A really cool vanity


I must have a teak floor in my shower!


I thought this penny round tile floor was really neat looking but I couldn't help but think about how dirty all that grout would get.


This bathroom is a wild design with wild tile to match. Check out the freestanding vanities in the middle of the room. The shower is open, under the windows. It's not a bathroom I'd want but I love the light, airy feeling of it.



 This is the showerhead in the bathroom above. I love the grid they did on the ceiling.


I love this vanity. Not loving the unmatching sinks.


This bathroom had gray tile and a lilac sink, toilet, shower and bathtub. Amazingly, it worked.


This is the floor in the above bathroom. It's absolutely spectacular Ann Sacks tile.


Your eyes do not deceive you: This is a huge, two-story wall of toilets (San Raphael model, in case you were wondering) in every color imaginable.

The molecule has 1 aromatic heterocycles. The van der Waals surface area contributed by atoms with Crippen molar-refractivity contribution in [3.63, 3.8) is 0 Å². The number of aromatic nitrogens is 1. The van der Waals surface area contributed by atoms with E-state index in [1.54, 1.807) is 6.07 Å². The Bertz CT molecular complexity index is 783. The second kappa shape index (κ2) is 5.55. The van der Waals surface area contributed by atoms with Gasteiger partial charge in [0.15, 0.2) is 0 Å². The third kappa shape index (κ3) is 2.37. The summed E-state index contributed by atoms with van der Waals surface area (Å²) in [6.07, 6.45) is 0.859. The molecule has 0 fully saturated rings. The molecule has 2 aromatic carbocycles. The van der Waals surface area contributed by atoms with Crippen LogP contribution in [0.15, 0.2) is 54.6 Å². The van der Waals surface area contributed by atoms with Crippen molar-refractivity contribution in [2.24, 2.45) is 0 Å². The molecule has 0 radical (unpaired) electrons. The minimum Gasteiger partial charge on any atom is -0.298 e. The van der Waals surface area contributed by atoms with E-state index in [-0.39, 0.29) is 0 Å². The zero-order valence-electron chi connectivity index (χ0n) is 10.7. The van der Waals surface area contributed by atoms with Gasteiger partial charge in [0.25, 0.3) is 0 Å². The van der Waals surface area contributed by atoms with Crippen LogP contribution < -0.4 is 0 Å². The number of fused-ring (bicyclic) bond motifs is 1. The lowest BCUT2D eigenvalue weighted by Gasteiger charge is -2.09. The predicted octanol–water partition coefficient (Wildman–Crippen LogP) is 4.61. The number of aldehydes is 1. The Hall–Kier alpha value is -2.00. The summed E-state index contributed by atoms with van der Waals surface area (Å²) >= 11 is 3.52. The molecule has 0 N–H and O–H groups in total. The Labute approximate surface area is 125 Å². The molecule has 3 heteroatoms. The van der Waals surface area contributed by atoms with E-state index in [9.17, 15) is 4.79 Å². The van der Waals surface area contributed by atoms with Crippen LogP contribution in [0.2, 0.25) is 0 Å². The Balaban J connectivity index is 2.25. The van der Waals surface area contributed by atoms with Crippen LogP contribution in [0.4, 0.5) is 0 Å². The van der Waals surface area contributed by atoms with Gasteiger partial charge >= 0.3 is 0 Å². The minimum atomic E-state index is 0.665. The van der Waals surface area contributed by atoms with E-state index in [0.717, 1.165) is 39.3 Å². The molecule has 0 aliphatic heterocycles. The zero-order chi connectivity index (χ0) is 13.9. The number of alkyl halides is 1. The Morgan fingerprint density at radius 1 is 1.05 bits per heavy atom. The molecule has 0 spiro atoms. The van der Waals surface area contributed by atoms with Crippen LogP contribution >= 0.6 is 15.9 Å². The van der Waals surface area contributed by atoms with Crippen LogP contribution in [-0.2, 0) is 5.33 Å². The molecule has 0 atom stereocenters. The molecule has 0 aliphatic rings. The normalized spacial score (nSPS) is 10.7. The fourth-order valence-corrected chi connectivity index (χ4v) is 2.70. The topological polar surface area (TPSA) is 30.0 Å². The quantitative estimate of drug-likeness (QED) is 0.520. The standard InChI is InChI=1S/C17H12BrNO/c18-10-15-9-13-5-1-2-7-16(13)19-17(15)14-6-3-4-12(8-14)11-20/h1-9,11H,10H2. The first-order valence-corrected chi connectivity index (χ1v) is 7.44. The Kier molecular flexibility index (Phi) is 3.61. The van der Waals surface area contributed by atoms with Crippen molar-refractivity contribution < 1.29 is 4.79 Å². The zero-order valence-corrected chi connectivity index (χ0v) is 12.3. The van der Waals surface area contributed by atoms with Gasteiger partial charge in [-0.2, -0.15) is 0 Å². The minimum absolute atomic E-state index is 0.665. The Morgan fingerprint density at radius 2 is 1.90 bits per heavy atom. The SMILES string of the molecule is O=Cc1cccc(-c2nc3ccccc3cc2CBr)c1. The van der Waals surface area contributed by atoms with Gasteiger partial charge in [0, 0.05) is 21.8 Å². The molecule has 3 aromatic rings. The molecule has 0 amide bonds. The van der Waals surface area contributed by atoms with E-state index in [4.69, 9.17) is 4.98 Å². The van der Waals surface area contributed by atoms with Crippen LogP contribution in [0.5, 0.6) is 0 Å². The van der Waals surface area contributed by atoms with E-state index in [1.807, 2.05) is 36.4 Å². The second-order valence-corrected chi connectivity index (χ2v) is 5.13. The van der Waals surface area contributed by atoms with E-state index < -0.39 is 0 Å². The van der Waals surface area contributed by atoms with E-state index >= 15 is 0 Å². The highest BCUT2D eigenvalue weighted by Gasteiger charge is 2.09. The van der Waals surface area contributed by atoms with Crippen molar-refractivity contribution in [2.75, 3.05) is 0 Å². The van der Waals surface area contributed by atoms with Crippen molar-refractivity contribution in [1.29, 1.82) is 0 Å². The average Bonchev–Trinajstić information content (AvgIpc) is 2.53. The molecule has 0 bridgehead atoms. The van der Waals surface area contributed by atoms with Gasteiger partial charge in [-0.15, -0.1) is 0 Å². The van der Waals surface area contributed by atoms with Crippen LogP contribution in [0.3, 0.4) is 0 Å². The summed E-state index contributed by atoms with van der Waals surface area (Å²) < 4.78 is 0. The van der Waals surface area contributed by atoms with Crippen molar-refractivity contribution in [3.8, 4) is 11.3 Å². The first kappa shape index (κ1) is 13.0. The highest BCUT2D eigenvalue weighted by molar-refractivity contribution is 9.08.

The mirror in this mini-kitchen was amazing.


Talk about mirrors! All of the cupboards in this kitchen had mirror insets. I'm not sure what the random cocktail dress was doing there.


I LOVE the open shelves in this kitchen. Like LOVE IT, love it.


Another vanity I like


 This was truly a spa bathroom, complete with this wood shower.


 This was the vanity in the spa bathroom.


Don't you have a massage table in your bathroom?


This was the coolest medicine cabinet. It opened by sliding up and revealed a magnifying makeup mirror and all sorts of cubbies for organizing things. Very contemporary (and about $2,900 a pop) but neat!


I'm not sure what the practical application of this sink is, but I'm guessing if you have the money to afford it, practical applications aren't really a big concern.



One of the best things to look at at the Kohler Design Center are the hand-painted sinks (which remind me of my grandma, who had one in her house). These were just a few of the beautiful sinks there.

Intriguing gardening products

I received a copy of Lee Valley's gardening catalog the other day (enclosed in a shipment ... yay!). I'm not sure why, but I've never seen this catalog before (I've just been to their Web site), and it is full of all sorts of interesting gardening supplies and gadgets. Some of them are tried and true, but others are things that I've not seen before. I'd love to hear if anyone knows how these items perform.